plan for an additional four months, helping Athens cover bond payments due over
the next several months. After weeks of pressure, the new Greek government
agreed to certain vague "concessions" (pension liberalization, better
tax collection, a promise not to roll back completed privatizations) in order
to obtain the extension, although press reports suggested that the euro zone is
skeptical that the Greeks will follow through on them. However weak, the
concessions are seen in Greece as a retreat by Syriza from its election pledges
to write off a big chunk of Greece's sovereign debt and end austerity. With
close to €20 billion in deposit outflows from its banks, Greece remains in a
precarious position, and negotiations will begin again for a more lasting solution
to the nation's problems.
Brent and WTI crude futures diverged this week. After bouncing higher the first
half of February, WTI weakened. The Baker Hughes weekly US total rig count
continues to drop, though the steep rate of decline has eased in the last two
weeks. The API and EIA weekly inventory reports featured more big builds in
crude stocks, while the continuing refinery strike depressed demand, even as
gasoline stocks have seen drawdowns. Meanwhile Brent sustained the gains seen
earlier in the month as the moderately positive euro zone data and supply
disruptions in Libya helped propel the contract back above $61.
The December quarter earnings season wrapped up with retail reports. Home Depot
disclosed a very strong fourth-quarter report, with earnings and revenue above
expectations and solid comps. Both The Gap and TJX met expectations, hiked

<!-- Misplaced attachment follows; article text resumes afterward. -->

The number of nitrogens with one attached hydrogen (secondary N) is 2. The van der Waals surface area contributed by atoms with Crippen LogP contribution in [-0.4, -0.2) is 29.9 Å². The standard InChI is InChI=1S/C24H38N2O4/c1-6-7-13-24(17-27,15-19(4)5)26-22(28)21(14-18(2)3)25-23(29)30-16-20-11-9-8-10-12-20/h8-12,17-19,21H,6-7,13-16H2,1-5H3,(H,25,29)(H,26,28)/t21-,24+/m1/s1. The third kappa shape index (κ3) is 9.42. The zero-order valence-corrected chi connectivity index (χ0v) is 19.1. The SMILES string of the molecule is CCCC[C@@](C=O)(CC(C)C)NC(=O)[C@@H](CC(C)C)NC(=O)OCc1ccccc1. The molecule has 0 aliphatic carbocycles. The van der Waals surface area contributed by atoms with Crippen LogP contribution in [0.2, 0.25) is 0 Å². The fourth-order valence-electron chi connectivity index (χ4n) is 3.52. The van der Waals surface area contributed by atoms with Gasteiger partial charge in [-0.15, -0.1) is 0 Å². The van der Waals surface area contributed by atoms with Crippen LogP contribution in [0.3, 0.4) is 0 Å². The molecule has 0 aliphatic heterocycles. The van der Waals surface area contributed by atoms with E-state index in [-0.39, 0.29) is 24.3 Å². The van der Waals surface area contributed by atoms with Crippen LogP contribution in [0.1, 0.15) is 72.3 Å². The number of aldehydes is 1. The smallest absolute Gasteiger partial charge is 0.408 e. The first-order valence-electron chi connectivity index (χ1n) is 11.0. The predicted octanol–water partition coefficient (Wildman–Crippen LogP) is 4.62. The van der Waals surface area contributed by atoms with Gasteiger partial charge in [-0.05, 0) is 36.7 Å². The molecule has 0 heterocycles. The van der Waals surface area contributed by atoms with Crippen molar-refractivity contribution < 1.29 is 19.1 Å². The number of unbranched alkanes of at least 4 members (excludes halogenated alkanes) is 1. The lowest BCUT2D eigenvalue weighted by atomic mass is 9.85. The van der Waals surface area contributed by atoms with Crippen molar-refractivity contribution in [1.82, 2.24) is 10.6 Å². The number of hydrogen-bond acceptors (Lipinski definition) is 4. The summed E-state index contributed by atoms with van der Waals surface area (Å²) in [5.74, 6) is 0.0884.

dividends and topped up share buyback programs, although Gap's FY guidance was
not great. Target's fourth-quarter numbers were satisfactory but its first-quarter
guidance was a bit soft. Macy's met all expectations and offered flattish
On the M&A front, Valeant Pharmaceuticals nabbed a hot biotech name,
helping it recover from the loss of Allergan. On Sunday Valeant reached a deal
to acquire gastrointestinal drug firm Salix Pharmaceuticals in an all-cash deal
valued at about $10 billion. The companies said the deal had an enterprise
value of $14.5 billion, which would include Salix's debt and any cash on hand.
Valeant will pay around $158/share.
China returned from a week-long holiday break to a surprise rebound in the
February HSBC flash manufacturing PMI reading. The report popped back into
expansion territory after two months in contraction, although the report
featured a contraction in export orders for the first time since April of last
year. The PBoC approved an additional 0.5% of RRR rate cuts for several urban
banks that was estimated to release up to CNY100B of liquidity into the system.
The central bank also injected another CNY38B through its regular open market
operations via 14-day reverse repos. The Shanghai Composite rallied 2.5% on the
On balance, the February Japan economic data signaled that policymakers'
cheerleading of the economy has yielded little progress. The jobless rate rose
to a four-month high after falling to 17-year lows last month despite reports
of tightening labor conditions ahead of spring wage talks. Household spending
fell for the 10th straight month, while the drop in retail sales was worse than
expected. CPI figures - the most closely monitored metric for its potential
implication on BOJ policy - were similarly unimpressive. Nationwide, core CPI
hit a 10-month low of 2.2%, and stripping away the tax increase impact core CPI
fell to just 0.2% from 0.5% in December. There were press reports about an
emerging rift between Prime Minister Abe and BOJ Governor Kuroda, and there is
talk Kuroda is also uneasy about the government's plan to raise the sales tax